Sunday, May 21, 2017



Given at Holy Rosary Cathedral in Vancouver, BC
Sunday May 21, 2017

       I will not leave you orphaned.
            John 14:18

God has always been portrayed in Scripture as having a soft spot in his heart for the orphan and the widow. Jesus and Mary, who probably lost Joseph when Jesus was young, knew first-hand what it was like to be an orphan and a widow.  It is not surprising, then, that one of the things that Jesus promised his disciples at the Last Supper, overcome with fear of being abandoned, was not to leave them orphaned, but to send them the Holy Spirit as a Comforter.  

Many people over the years have been “orphaned” in the literal sense of the word, either through abandonment, kidnapping or death. I cannot begin to imagine how traumatic that would be for any child, especially those old enough to know what is going on.

Even more people have been “orphaned” in a figurative sense. They have been divorced by their spouses, left as widows and widowers by untimely deaths, jilted by fiancés or dumped by close friends or “significant others.”

Having had no choice in what happened, they are left traumatized.  They carry those hollow feelings in the pit of their stomachs.  Their hearts ache. Their minds bounce between denial, bargaining and anger. Their obsessive thinking about it nearly drives them crazy as they try to make their way to acceptance. Some never recover from their feelings of being abandoned. 

Abandonment issues are very powerful issues in the lives of many, many people. It’s the fear of being alone and fear of not being able to handle what life throws at them. As social beings, created for interconnection, fear of losing those connections run deep. Genesis tells us that the very first sin ever committed involved a denial of that simple fact.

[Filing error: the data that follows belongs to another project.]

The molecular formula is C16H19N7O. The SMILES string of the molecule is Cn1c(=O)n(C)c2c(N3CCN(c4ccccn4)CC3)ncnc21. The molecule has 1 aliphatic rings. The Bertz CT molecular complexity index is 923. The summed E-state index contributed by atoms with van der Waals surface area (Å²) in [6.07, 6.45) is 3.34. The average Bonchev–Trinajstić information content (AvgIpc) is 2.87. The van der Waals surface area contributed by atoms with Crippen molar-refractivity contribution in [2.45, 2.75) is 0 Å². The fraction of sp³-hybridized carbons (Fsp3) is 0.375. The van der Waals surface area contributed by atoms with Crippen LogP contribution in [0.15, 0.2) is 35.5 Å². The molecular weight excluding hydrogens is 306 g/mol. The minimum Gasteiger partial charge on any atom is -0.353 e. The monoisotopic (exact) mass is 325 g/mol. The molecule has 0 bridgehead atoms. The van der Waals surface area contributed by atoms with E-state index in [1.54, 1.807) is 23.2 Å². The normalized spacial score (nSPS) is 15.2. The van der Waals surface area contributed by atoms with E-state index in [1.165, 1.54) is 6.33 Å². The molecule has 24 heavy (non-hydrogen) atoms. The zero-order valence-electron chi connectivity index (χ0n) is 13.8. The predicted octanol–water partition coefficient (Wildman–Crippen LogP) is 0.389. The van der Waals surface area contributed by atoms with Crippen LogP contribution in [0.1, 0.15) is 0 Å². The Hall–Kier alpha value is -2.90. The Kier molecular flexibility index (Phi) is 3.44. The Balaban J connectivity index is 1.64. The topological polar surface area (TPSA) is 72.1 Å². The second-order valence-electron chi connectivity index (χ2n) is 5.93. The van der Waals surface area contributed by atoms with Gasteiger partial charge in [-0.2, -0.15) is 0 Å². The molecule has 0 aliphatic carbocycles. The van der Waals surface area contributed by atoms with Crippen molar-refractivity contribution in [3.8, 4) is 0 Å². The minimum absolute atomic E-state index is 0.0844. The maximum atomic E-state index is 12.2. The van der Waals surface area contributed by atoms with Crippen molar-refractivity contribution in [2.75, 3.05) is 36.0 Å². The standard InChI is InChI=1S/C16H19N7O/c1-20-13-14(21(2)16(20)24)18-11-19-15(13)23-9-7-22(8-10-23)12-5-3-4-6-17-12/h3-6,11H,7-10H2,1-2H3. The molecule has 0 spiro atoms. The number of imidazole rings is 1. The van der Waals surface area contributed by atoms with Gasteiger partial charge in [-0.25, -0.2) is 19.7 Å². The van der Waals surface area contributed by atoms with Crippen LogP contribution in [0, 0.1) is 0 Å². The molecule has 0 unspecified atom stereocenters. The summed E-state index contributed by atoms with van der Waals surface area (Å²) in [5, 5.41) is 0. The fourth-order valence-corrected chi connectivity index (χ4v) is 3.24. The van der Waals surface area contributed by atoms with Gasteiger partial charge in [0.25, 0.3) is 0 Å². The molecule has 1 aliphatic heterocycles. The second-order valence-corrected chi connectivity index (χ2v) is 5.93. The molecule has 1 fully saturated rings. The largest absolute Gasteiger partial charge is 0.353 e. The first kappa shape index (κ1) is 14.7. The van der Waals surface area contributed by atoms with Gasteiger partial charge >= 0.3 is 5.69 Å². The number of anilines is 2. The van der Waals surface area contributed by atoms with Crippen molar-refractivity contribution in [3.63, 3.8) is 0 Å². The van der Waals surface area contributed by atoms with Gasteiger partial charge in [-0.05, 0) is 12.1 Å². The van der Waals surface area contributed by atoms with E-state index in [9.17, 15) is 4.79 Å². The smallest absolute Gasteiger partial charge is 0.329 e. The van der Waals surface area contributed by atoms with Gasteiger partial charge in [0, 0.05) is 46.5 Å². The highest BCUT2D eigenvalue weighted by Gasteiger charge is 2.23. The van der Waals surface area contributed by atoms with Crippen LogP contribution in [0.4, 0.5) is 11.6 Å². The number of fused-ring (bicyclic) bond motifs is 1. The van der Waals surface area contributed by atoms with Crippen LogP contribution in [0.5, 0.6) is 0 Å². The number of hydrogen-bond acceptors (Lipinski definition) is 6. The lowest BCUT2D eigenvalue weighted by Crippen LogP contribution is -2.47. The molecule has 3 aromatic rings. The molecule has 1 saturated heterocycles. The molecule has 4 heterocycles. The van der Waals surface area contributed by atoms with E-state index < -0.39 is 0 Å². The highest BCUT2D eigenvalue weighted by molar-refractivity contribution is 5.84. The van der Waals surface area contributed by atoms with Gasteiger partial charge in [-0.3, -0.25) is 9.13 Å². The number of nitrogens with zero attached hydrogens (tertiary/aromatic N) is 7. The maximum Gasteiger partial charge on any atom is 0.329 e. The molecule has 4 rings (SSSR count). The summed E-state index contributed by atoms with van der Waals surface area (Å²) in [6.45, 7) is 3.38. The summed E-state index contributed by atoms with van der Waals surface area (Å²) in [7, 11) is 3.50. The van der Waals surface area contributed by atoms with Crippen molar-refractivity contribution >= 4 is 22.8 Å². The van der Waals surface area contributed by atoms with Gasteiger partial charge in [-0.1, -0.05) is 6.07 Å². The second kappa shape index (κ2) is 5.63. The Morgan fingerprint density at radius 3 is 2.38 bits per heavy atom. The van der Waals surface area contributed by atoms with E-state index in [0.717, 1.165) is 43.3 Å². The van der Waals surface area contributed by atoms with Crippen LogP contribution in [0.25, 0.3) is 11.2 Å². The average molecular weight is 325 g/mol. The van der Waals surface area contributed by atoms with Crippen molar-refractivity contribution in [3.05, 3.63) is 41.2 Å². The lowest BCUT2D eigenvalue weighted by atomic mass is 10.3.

We are social beings, but what can we do when we have to face a major severing of the connection between our self and a loved one?  Some people go for years believing that if they just don’t like it enough, they will earn a reversal of that fact. When that doesn’t happen, they end up carry an oozing sore of bitterness for years and years – sometimes to their graves.

One of the most moving outreaches to these people that I have ever been involved in are the “Blue Christmas Masses” that I used to offer at Bellarmine University during the Christmas holidays when the loss, grief and loneliness of many come into sharp relief. .      

Prayer is sometimes about the only lifeline many people have during these traumatic times. For some, prayer helps about as much as anything, especially the kind of prayer that asks for a reconciliation with reality. But isn’t that the best kind of prayer – the kind that asks God to help us accept his will, instead of asking God to change his will? Mary, the Sorrowful Mother, who herself was left widowed and childless, is a perfect model for those who feel abandoned by those they love.

We may feel abandoned, but the truth of the matter we are never really abandoned. One of God’s name is Emmanuel, which mean “God with us!”

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